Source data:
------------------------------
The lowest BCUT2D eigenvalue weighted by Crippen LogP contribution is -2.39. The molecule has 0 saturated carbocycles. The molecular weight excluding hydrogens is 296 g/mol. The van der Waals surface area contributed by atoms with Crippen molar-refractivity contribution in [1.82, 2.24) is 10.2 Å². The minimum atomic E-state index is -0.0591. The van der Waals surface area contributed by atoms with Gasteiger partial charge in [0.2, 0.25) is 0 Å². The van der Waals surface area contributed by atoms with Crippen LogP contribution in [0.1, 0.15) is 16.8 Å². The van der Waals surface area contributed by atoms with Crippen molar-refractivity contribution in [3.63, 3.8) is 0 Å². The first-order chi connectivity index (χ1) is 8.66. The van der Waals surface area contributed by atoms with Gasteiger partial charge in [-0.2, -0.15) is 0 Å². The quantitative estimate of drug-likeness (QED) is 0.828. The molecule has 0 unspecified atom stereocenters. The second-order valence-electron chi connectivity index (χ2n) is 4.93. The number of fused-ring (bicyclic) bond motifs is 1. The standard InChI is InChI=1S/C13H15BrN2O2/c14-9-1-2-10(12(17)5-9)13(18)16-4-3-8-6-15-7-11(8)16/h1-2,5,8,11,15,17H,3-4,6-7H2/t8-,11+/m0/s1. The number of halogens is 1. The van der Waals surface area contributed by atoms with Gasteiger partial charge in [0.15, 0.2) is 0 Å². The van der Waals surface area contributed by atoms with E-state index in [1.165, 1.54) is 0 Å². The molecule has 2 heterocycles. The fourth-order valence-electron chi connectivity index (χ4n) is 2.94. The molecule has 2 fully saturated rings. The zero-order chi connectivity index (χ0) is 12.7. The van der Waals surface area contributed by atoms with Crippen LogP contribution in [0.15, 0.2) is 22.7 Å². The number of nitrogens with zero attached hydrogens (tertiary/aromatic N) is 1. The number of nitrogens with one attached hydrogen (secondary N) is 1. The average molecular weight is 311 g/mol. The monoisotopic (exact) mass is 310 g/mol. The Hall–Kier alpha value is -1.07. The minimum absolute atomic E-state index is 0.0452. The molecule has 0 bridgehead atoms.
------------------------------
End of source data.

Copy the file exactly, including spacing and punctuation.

The lowest BCUT2D eigenvalue weighted by Crippen LogP contribution is -2.39. The molecule has 0 saturated carbocycles. The molecular weight excluding hydrogens is 296 g/mol. The van der Waals surface area contributed by atoms with Crippen molar-refractivity contribution in [1.82, 2.24) is 10.2 Å². The minimum atomic E-state index is -0.0591. The van der Waals surface area contributed by atoms with Gasteiger partial charge in [0.2, 0.25) is 0 Å². The van der Waals surface area contributed by atoms with Crippen LogP contribution in [0.1, 0.15) is 16.8 Å². The van der Waals surface area contributed by atoms with Crippen molar-refractivity contribution in [3.63, 3.8) is 0 Å². The first-order chi connectivity index (χ1) is 8.66. The van der Waals surface area contributed by atoms with Gasteiger partial charge in [-0.2, -0.15) is 0 Å². The quantitative estimate of drug-likeness (QED) is 0.828. The molecule has 0 unspecified atom stereocenters. The second-order valence-electron chi connectivity index (χ2n) is 4.93. The number of fused-ring (bicyclic) bond motifs is 1. The standard InChI is InChI=1S/C13H15BrN2O2/c14-9-1-2-10(12(17)5-9)13(18)16-4-3-8-6-15-7-11(8)16/h1-2,5,8,11,15,17H,3-4,6-7H2/t8-,11+/m0/s1. The number of halogens is 1. The van der Waals surface area contributed by atoms with Gasteiger partial charge in [0.15, 0.2) is 0 Å². The van der Waals surface area contributed by atoms with E-state index in [1.165, 1.54) is 0 Å². The molecule has 2 heterocycles. The fourth-order valence-electron chi connectivity index (χ4n) is 2.94. The molecule has 2 fully saturated rings. The zero-order chi connectivity index (χ0) is 12.7. The van der Waals surface area contributed by atoms with Crippen LogP contribution in [0.15, 0.2) is 22.7 Å². The number of nitrogens with zero attached hydrogens (tertiary/aromatic N) is 1. The number of nitrogens with one attached hydrogen (secondary N) is 1. The average molecular weight is 311 g/mol. The monoisotopic (exact) mass is 310 g/mol. The Hall–Kier alpha value is -1.07. The minimum absolute atomic E-state index is 0.0452. The molecule has 0 bridgehead atoms.